“An unbelievably fulfilling project”
by Mark Reaman
The town of Crested Butte committed to donate $1 million to the Crested Butte Land Trust’s $3.4 million Long Lake preservation land exchange project. The money will come from the town’s open space fund that is sourced through the real estate transfer tax (RETT). The council approved the money for the 2019 budget at the Tuesday, August 7 council meeting.
“This is an unbelievably fulfilling project that preserves the lake and funds affordable housing,” noted mayor Jim Schmidt. “This is probably the most attractive project to come before the council as far as land preservation.”
Crested Butte Land Trust (CBLT) executive director Noel Durant gave the council a briefing on the project. He explained the land trust was purchasing 613 acres adjacent to Fossil Ridge and will give that to the Forest Service, along with 15 acres by Copley Lake owned by the CBLT. In exchange the Forest Service will give the CBLT title to 120 acres at the southern end of Long Lake up Washington Gulch. About $2.5 million will be paid for the 613 acres which will then be donated to the Gunnison Valley Housing Foundation to be used for affordable housing in the valley.
“The staff feels this is a high priority,” said Crested Butte community development director Michael Yerman. “The town has adequate reserves in the open space fund.”
Part of the project cost includes money for future management and infrastructure. The idea is to locate signage, a parking area and a bathroom.
Durant said the 120-acre Long Lake parcel was essentially an in-holding for the Forest Service, since it was surrounded by private property. “They don’t like to manage pieces of this size. They would rather it be 120,000 acres,” Durant explained. “It was prioritized as a parcel that could be put up for auction and then it could potentially end up being developed.”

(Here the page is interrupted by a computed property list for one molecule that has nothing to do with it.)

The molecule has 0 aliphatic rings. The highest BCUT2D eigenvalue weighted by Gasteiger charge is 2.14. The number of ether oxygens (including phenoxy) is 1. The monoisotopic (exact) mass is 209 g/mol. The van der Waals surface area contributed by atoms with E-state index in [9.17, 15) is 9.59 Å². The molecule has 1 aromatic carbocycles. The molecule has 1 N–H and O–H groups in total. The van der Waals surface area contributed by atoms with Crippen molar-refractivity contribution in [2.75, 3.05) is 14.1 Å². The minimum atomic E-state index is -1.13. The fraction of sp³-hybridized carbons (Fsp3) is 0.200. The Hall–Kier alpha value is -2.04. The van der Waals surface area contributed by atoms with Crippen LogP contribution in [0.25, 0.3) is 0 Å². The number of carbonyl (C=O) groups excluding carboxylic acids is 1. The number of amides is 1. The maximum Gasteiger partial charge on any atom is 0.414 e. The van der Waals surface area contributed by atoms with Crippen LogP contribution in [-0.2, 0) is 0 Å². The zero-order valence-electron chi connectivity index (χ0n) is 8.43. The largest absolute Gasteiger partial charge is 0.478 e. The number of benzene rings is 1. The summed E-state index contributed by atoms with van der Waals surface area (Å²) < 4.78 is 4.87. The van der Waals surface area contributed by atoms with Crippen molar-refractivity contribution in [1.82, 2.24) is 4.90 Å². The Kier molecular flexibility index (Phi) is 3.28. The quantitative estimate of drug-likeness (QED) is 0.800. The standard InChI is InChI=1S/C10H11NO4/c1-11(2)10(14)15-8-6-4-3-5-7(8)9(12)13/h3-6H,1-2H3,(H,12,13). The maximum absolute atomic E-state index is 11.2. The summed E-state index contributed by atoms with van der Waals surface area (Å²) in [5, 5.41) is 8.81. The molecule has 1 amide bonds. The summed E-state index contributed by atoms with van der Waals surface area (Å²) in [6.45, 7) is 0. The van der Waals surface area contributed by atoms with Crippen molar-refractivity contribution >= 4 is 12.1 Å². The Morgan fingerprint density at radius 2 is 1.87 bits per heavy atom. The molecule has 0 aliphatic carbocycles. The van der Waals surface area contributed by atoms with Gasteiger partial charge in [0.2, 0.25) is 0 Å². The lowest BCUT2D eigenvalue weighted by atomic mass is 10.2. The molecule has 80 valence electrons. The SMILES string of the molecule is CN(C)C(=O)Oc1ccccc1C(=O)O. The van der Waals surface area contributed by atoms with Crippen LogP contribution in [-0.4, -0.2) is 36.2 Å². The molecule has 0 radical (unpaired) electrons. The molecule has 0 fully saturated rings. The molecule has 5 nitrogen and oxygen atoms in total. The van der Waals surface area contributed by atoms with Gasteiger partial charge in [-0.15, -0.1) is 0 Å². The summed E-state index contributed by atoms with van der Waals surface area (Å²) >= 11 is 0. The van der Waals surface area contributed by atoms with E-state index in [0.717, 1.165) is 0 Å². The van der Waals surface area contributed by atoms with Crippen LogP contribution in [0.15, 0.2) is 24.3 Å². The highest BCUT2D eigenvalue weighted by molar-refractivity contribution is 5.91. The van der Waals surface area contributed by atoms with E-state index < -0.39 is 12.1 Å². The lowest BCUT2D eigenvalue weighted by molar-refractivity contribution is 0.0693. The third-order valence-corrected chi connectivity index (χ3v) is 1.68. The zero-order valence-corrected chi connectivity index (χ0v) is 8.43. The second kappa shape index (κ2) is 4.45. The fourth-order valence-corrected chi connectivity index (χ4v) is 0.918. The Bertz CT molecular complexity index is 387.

Taking title to the Long Lake parcel would touch on all the CBLT’s conservation values, including the protection of scenic views; maintenance of the recreational access to Long Lake; keeping some wildlife habitat untouched; and protection of some critical ranching land.
Once the exchange is completed, the CBLT will actively manage the property. Parking and seasonal bathroom facilities could ultimately be constructed.
Durant said the Gunnison County Land Preservation Fund has pledged $250,000. Private contributions are close to $80,000, and the CBLT opportunity fund is in for $108,000. Durant said the land trust will pursue several grants to help pay for the transaction as well.
“The Crested Butte Land Trust is incredibly grateful for the town of Crested Butte’s support of the Long Lake Land Exchange,” said Durant. “Our local organization was born out of this community 27 years ago, and to see this longstanding partnership continue with the protection of Long Lake illustrates the importance of open space on the character of Crested Butte. Protecting such a beloved place while reinvesting the proceeds of the land exchange towards affordable housing is an inspirational story that builds on the legacy of our partnership in a way that will provide longstanding benefits for all who hold Crested Butte dear.”
As part of the exchange, the CBLT is going through a federal scoping process. They are conducting two-hour tours of the property, with the next one set for Friday, August 24 at 3 p.m. It will start at the Meridian Lake dam. A car pool will leave the Visitor Center at 2:45 p.m.
Staff will draw up an official funding agreement with the CBLT. The council unanimously voted to approve the expenditure.